THE NEFARIOUS CONGRESSIONAL LEADERS MISSED BUDGET DEADLINES Unprecedented Disrespect for the Constitution of the United States

Speaker of the House Boehner, Minority Leader Eric Cantor and House Budget Committee Chairman Paul Ryan have all failed America in their leadership of the United States House of Representatives. Under their leadership, Congress has not passed a budget since 2010. What has been passed are “Continuing Resolutions,” resolutions that do no more than perpetuate the financial deficit that they insist is due to the failings of the administration. Under the leadership of Speaker of the House Boehner, a stream of Continuing Resolutions has been passed in place of Legislative Budgets for FY 2011, 2012.
Current Congressional leadership has implemented the Continuing Resolution over seven times. A recap of those actions as published by National Priorities demonstrates extreme prejudice toward the rule of law. (Dana, 2011)
PL 111-242, Oct 1 – Dec 3, 2010
PL 111-290, Dec 4 – Dec 18, 2010
PL 111-317, Dec 19 – 22, 2010
PL 111-322, Dec 23, 2010 – Mar 4, 2011
PL 112-4, Mar 5 – 18, 2011
PL 112-?, Mar 19 – Apr 8, 2011
PL 112-10 July 26 – 2012 “..This joint resolution may be cited as the ‘‘Continuing
6 Appropriations Resolution, 2012’’.
It is extremely important to understand that Congress is completely and ultimately responsible for the Budget of the United States. As stated in the Constitution of the United States,
“..No Money shall be drawn from the Treasury, but in Consequence of Appropriations made by Law; and a regular Statement and Account of the Receipts and Expenditures of all public Money shall be published from time to time….” Article 1, section 9, clause 7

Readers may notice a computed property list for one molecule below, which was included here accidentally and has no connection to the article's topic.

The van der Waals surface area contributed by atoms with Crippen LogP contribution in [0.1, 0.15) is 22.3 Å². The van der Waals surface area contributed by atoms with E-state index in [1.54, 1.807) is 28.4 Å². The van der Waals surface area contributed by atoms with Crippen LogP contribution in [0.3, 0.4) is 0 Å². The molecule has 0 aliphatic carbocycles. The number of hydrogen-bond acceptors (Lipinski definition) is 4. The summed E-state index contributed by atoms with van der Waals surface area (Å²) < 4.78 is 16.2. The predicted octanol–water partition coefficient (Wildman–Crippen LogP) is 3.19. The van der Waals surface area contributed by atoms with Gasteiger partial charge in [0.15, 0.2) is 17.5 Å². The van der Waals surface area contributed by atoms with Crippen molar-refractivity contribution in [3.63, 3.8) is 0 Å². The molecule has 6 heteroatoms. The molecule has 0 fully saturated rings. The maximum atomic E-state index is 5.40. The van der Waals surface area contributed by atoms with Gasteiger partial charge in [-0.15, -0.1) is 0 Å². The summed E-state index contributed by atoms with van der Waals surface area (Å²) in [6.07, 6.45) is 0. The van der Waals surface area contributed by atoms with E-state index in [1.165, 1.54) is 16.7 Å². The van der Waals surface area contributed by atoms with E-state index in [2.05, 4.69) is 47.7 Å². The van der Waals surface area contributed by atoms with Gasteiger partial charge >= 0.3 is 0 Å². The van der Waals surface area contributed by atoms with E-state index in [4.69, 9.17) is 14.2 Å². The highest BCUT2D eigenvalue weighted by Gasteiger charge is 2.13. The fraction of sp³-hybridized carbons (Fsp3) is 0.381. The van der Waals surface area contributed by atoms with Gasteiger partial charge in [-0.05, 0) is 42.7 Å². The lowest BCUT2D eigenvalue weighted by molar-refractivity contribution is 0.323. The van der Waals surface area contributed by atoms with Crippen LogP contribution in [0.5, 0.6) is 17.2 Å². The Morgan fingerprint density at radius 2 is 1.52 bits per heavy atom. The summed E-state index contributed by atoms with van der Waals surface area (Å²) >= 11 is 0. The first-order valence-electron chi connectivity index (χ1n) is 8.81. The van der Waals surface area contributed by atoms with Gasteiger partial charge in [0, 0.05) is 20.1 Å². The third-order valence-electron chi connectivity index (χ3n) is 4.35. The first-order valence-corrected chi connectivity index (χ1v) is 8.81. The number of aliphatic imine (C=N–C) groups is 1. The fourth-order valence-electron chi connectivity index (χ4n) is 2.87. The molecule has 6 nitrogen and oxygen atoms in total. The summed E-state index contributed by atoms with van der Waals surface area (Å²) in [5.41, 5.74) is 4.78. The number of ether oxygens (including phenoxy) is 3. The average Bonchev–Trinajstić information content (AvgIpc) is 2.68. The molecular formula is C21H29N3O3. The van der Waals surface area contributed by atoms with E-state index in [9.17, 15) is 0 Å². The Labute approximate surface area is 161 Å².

Congress may write all of the Public Acts it so wishes. Public Acts such as “The Budget and Accounting Act of 1921”[BAA of 1921] require the President of the United States to
“..submit his budget request for the upcoming fiscal year no later than the first Monday of February…”
The BAA of 1921 created the Bureau of the Budget (called the Office of Management & Budget, or OMB); by design, it was sequestered within the Department of the Treasury. This provided immediate access of the Executive Branch to the full budgets of all governmental units. Also, arising from this was the General Accounting Office (GAO) which functioned as the Congressional unit’s point of access. The Act, however, placed certain restrictions upon each branch such as the aforementioned. A series of fiscal power grabs occurred over the 20th Century. Franklin Roosevelt, in 1933 and 1939, issued the Executive Reorganization Plan, which provided more, let us say, “Leeway” in budget appropriations. Richard Nixon changed the name to Office of Management and Budget through Executive Order 11541. The order required all department, agencies and cabinets to direct their individual budgets through the OMB for review and approval.